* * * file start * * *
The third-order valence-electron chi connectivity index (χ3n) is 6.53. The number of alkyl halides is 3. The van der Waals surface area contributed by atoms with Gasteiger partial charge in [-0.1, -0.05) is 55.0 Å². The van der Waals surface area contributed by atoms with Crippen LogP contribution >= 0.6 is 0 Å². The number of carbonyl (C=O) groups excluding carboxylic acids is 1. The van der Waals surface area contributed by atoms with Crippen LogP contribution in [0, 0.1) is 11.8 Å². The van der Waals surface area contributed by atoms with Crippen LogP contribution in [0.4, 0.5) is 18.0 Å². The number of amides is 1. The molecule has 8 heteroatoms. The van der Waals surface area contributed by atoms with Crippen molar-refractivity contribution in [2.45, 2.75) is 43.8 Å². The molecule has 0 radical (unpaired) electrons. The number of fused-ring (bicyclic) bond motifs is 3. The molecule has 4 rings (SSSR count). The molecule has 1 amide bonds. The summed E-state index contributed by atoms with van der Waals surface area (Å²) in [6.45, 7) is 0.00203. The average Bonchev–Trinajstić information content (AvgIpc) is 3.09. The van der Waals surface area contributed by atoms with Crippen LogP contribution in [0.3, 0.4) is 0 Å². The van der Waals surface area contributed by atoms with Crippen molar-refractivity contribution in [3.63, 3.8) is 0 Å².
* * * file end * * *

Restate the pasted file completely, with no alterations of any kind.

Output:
The third-order valence-electron chi connectivity index (χ3n) is 6.53. The number of alkyl halides is 3. The van der Waals surface area contributed by atoms with Gasteiger partial charge in [-0.1, -0.05) is 55.0 Å². The van der Waals surface area contributed by atoms with Crippen LogP contribution >= 0.6 is 0 Å². The number of carbonyl (C=O) groups excluding carboxylic acids is 1. The van der Waals surface area contributed by atoms with Crippen LogP contribution in [0, 0.1) is 11.8 Å². The van der Waals surface area contributed by atoms with Crippen LogP contribution in [0.4, 0.5) is 18.0 Å². The number of amides is 1. The molecule has 8 heteroatoms. The van der Waals surface area contributed by atoms with Crippen molar-refractivity contribution in [2.45, 2.75) is 43.8 Å². The molecule has 0 radical (unpaired) electrons. The number of fused-ring (bicyclic) bond motifs is 3. The molecule has 4 rings (SSSR count). The molecule has 1 amide bonds. The summed E-state index contributed by atoms with van der Waals surface area (Å²) in [6.45, 7) is 0.00203. The average Bonchev–Trinajstić information content (AvgIpc) is 3.09. The van der Waals surface area contributed by atoms with Crippen LogP contribution in [0.3, 0.4) is 0 Å². The van der Waals surface area contributed by atoms with Crippen molar-refractivity contribution in [3.63, 3.8) is 0 Å².